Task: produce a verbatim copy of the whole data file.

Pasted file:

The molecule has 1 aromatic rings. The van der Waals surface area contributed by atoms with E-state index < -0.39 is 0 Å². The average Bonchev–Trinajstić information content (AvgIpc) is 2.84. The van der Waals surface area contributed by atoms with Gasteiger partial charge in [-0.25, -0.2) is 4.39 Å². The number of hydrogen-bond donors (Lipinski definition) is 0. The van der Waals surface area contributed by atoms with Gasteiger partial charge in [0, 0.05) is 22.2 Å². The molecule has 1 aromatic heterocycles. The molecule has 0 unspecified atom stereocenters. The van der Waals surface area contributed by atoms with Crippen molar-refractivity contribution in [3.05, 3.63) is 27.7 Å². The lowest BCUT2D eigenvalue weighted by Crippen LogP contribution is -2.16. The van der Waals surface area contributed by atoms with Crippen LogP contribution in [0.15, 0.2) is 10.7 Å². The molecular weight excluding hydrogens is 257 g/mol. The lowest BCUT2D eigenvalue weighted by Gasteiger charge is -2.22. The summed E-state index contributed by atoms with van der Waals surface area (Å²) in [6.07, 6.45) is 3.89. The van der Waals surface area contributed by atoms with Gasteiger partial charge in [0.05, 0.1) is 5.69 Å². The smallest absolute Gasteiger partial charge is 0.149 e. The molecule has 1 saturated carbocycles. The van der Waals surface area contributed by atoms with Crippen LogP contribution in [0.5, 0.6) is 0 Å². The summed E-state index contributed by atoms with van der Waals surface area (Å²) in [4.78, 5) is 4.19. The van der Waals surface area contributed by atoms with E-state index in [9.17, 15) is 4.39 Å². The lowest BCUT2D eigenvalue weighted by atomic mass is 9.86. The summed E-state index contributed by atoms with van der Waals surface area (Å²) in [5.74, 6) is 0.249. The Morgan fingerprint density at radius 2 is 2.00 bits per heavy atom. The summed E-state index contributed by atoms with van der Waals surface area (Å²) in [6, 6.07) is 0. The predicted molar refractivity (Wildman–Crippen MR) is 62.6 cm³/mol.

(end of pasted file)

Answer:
The molecule has 1 aromatic rings. The van der Waals surface area contributed by atoms with E-state index < -0.39 is 0 Å². The average Bonchev–Trinajstić information content (AvgIpc) is 2.84. The van der Waals surface area contributed by atoms with Gasteiger partial charge in [-0.25, -0.2) is 4.39 Å². The number of hydrogen-bond donors (Lipinski definition) is 0. The van der Waals surface area contributed by atoms with Gasteiger partial charge in [0, 0.05) is 22.2 Å². The molecule has 1 aromatic heterocycles. The molecule has 0 unspecified atom stereocenters. The van der Waals surface area contributed by atoms with Crippen molar-refractivity contribution in [3.05, 3.63) is 27.7 Å². The lowest BCUT2D eigenvalue weighted by Crippen LogP contribution is -2.16. The van der Waals surface area contributed by atoms with Crippen LogP contribution in [0.15, 0.2) is 10.7 Å². The molecular weight excluding hydrogens is 257 g/mol. The lowest BCUT2D eigenvalue weighted by Gasteiger charge is -2.22. The summed E-state index contributed by atoms with van der Waals surface area (Å²) in [6.07, 6.45) is 3.89. The van der Waals surface area contributed by atoms with Gasteiger partial charge in [0.05, 0.1) is 5.69 Å². The smallest absolute Gasteiger partial charge is 0.149 e. The molecule has 1 saturated carbocycles. The van der Waals surface area contributed by atoms with Crippen LogP contribution in [0.5, 0.6) is 0 Å². The summed E-state index contributed by atoms with van der Waals surface area (Å²) in [4.78, 5) is 4.19. The van der Waals surface area contributed by atoms with E-state index in [9.17, 15) is 4.39 Å². The lowest BCUT2D eigenvalue weighted by atomic mass is 9.86. The summed E-state index contributed by atoms with van der Waals surface area (Å²) in [5.74, 6) is 0.249. The Morgan fingerprint density at radius 2 is 2.00 bits per heavy atom. The summed E-state index contributed by atoms with van der Waals surface area (Å²) in [6, 6.07) is 0. The predicted molar refractivity (Wildman–Crippen MR) is 62.6 cm³/mol.